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Poster: dimitriskats Date: Oct 8, 2009 12:54am
Forum: 78rpm Subject: Re: Copyright exists -- Free 20s Jazz Collection

Thanks for answering. "Too good to be true" still holds!

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Poster: Stephen Banham Date: Nov 19, 2009 12:23am
Forum: 78rpm Subject: Re: Copyright exists -- Free 20s Jazz Collection

Damn. I'm an Australian guy and was hoping to use a fair bit of "public domain" stuff from this site in a feature-film I am making, but it looks like I'll need to see a lawyer and find out how much these suckers will cost :(

When will history and culture stop being owned by individuals and companies?!

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Poster: Administrator, Curator, or StaffVideo-Cellar Date: Nov 19, 2009 12:52am
Forum: 78rpm Subject: Re: Copyright exists -- Free 20s Jazz Collection

As long as history and culture are commercially exploitable copyright will continue to be extended. In the US, full-term copyrights should expire annually bringing a new year into the public domain at the begining of each new year. In the last 31 years the copyrights of only 2 years have entered the public domain. All works published in 1921 entered the public domain on 1 Jan 1978 the same date that existing full term copyrights were extended from 56 to 75 years. 1922's works entered the public domain on 1 Jan 1998. Then the 20 year "Bono" extension was brought in. 1923's are due to enter the PD on 1 Jan 2019. What's the bet that 1924's don't go PD until 2040? If all these extensions didn't happen, all 1953 copyrights would be expiring this year. And it would be 1981's works if they never added the renewal period.

If your using music tracks in a film in Australia and the recording is from 1954 or before and the composer and lyricist died before 1954 its PD and fine to synchronise. You just have to watch online and overseas distribution. We have also got rule of the shorter term so if the composition is PD in the US (pre-1923 or 1923-1963 and not renewed) it is PD in Australia. But that can get complicated because musical arrangements can be protected for as a new composition and you needed good documented copyright research to get insurance.

There are some copyright clearance places that will do the due dilligence research and certification so you can get indemnity insurance, which is usually a lot cheaper than licencing. Australian copyright law is pretty balanced in terms of penalties too. The penalties for falsely pusuing "copyright violations" in PD works are almost the same as for copyright infringement itself. That can be an advantage and gives some leverage if someone threatens court action. You can get an injunction from the court to stop false claims in their tracks.

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Poster: Stephen Banham Date: Nov 19, 2009 5:31pm
Forum: 78rpm Subject: Re: Copyright exists -- Free 20s Jazz Collection

Thank you SO much for you informative response!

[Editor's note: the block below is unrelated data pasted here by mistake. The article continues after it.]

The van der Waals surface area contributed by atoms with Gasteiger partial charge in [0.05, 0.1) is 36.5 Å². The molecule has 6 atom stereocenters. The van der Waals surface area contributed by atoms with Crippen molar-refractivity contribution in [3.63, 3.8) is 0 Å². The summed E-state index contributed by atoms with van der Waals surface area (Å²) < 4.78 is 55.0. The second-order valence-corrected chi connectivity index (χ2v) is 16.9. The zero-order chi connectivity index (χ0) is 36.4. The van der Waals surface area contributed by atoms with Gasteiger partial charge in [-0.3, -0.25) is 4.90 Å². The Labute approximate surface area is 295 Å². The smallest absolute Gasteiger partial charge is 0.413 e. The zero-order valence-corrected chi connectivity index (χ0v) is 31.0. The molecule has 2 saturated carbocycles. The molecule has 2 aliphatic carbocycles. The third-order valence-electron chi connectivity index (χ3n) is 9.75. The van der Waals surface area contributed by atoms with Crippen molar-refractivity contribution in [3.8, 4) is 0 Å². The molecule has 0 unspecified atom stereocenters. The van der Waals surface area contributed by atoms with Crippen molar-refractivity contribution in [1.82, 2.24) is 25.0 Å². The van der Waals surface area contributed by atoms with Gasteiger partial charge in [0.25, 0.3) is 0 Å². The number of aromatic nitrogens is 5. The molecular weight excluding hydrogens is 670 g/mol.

Just a couple questions:
Are you saying these copyright houses just insure you in case you get sued, but then you can go to town? Can you point me in the direction of any? And would that just be coverage for within Australia?

Also what was the "Bono" extension?
Are you Australian?

Once again thanks you SO much and keep on rockin' in the un-free copyright-controlled world!

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Poster: Administrator, Curator, or StaffVideo-Cellar Date: Nov 19, 2009 8:41pm
Forum: 78rpm Subject: Re: Copyright exists -- Free 20s Jazz Collection

The copyright clearance places just do the research and certification. But you can also do your own research if you document it. You usually have to get two records showing the composers date of death and the works publication date. Scans of newpaper obits and Birth, Deaths and Marriages records usually does the job. Most of this stuff is online or at the local library on mcrofilm. The scans of the US copyright registries in the Texts section of IA can be used as evidence of publication for US works from before 1923.

There used to be a research and clearances service for film called InSynch. I think they have been sold off but if you google "copyright clearance" you should find something.

The insurance comes from an insurer. Most Australian insurers have a IP and copyright claims option in Professional Indemnity Insurance. You can bundle copyright and public liabilty (and sometimes completion) into the one policy. Some policies cover you for everywhere but charge a little extra for North American coverage.

The 'Bono' Extension was last US 20 Year copyright extension from 1998. It was named after Sonny Bono who had instigated the legislation in the early 90s. It extended the full term copyright for US works made before 1978 from 75 years to 95 years.

I am from Australia. I own one of the last few public domain movie collections that hasn't been bought out by the copyright industry.